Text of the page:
Monday, June 11, 2012

Long Cooked Romano Beans

I'm just starting to see Romano beans in the markets. Here's my favorite way to cook them! You can substitute Blue Lake or Kentucky Wonder beans but they don't have the same "squeaky" character in your mouth as Romanos do. 

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As many of you know I'm not one for a lot of meticulous measuring of ingredients. Measurements are approximate. For those who prefer detail, I've tried to make up for it in the instructions. Just follow these directions and trust your instincts, it will come out just fine.  

Ingredients: 
1/2 pound Romano beans
2-3 cloves of garlic, slivered (and of course more if you love garlic!)
3 T. extra virgin olive oil 
1 inch stem of fresh rosemary, you can take the leaves off the stem and chop them if you prefer
Pinch of salt, fresh ground black pepper

Start with about a half a pound of Romanos, enough for four servings. Remove the stem end and cut the bean in two or three pieces. Pieces should be about 1.5 to 3 inches. Place beans in a medium saucepan and add enough water to come up to the first joint of your index finger (about 1 inch.) Add garlic, rosemary, olive oil and salt. Cover the pan and bring it to boil on high heat. Once boiling, which should take about 4 minutes, reduce heat to medium. The beans will continue to boil briskly. Keep the pan covered tightly (or the water will evaporate too quickly.) Check after 6-8 minutes to make sure water has not completely evaporated. The beans can cook for 12-15 minutes, but they should be well done. Do not cook them al dente. They should appear olive green, not bright green.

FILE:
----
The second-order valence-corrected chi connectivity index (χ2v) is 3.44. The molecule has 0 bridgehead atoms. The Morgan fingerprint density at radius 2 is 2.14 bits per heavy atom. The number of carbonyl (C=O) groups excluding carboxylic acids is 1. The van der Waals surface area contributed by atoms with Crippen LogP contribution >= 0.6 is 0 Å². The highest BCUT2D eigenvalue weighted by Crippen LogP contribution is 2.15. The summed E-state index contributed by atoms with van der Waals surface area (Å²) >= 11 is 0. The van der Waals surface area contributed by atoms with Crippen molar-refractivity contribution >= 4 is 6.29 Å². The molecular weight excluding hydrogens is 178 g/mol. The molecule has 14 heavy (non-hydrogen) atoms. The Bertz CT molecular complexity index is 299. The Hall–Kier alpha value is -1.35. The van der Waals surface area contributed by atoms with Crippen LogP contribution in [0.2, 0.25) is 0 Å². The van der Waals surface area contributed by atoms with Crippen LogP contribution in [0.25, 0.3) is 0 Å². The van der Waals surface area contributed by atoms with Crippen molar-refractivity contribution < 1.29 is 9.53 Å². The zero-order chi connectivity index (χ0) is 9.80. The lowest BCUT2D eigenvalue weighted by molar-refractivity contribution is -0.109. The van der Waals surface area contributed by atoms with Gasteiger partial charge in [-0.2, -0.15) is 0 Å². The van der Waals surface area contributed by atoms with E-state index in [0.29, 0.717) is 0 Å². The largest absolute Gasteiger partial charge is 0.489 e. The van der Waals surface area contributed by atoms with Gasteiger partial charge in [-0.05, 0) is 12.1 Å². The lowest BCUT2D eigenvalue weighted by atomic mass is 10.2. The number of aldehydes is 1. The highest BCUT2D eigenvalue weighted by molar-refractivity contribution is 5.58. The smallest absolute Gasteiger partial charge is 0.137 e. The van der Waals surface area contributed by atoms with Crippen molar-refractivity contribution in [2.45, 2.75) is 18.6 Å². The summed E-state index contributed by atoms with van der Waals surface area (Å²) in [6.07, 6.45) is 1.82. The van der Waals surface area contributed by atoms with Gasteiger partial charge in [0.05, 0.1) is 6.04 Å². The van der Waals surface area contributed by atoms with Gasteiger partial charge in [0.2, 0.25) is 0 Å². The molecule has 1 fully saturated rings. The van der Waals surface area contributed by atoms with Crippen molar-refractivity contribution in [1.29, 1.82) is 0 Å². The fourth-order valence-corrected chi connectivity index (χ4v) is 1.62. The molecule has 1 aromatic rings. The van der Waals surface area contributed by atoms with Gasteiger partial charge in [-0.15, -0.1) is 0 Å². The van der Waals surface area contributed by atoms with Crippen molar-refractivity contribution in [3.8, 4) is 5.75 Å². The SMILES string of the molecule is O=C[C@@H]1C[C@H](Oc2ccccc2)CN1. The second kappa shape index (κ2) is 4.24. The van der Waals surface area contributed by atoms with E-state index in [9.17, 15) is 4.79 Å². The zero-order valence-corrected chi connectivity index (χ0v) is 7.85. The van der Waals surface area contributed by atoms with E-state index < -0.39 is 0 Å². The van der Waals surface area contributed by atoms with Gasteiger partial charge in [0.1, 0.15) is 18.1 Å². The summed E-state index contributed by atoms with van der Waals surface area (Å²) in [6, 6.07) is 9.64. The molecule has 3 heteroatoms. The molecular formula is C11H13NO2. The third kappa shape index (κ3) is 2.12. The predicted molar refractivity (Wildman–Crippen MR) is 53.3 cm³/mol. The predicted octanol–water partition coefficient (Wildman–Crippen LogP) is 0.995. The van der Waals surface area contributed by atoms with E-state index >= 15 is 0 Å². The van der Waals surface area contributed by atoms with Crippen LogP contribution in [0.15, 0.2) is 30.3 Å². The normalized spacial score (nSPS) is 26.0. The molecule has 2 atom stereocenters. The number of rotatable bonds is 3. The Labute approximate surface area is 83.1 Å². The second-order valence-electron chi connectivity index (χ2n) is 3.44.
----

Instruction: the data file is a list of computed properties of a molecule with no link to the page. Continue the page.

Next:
The beans are done when almost all of the water has evaporated. So the last 4-5 minutes it is vital that you check every few minutes. The water and oil, by boiling rapidly will emulsify, creating a sauce-like consistency. As it is getting close, leave the lid off so you can keep a close eye on the beans. If you hear a 'frying' or sizzling in the pan, your water has evaporated. Oops, just add a tablespoon of water and boil for a minute. Check for salt and add a turn or two of the pepper grinder before serving. 

Fresh Romanos develop this wonderful, almost squeaky quality that make them an unusual treat! The garlic is well cooked and sweet. You can even add a little more chopped fresh rosemary if you like. The exact measurements are not as important as long-cooking the beans and boiling them rapidly in a covered pan to create a 'sauce'. They are awesome with some grilled pork chops or...well grilled anything. They are good left over, but seldom are there any left. 

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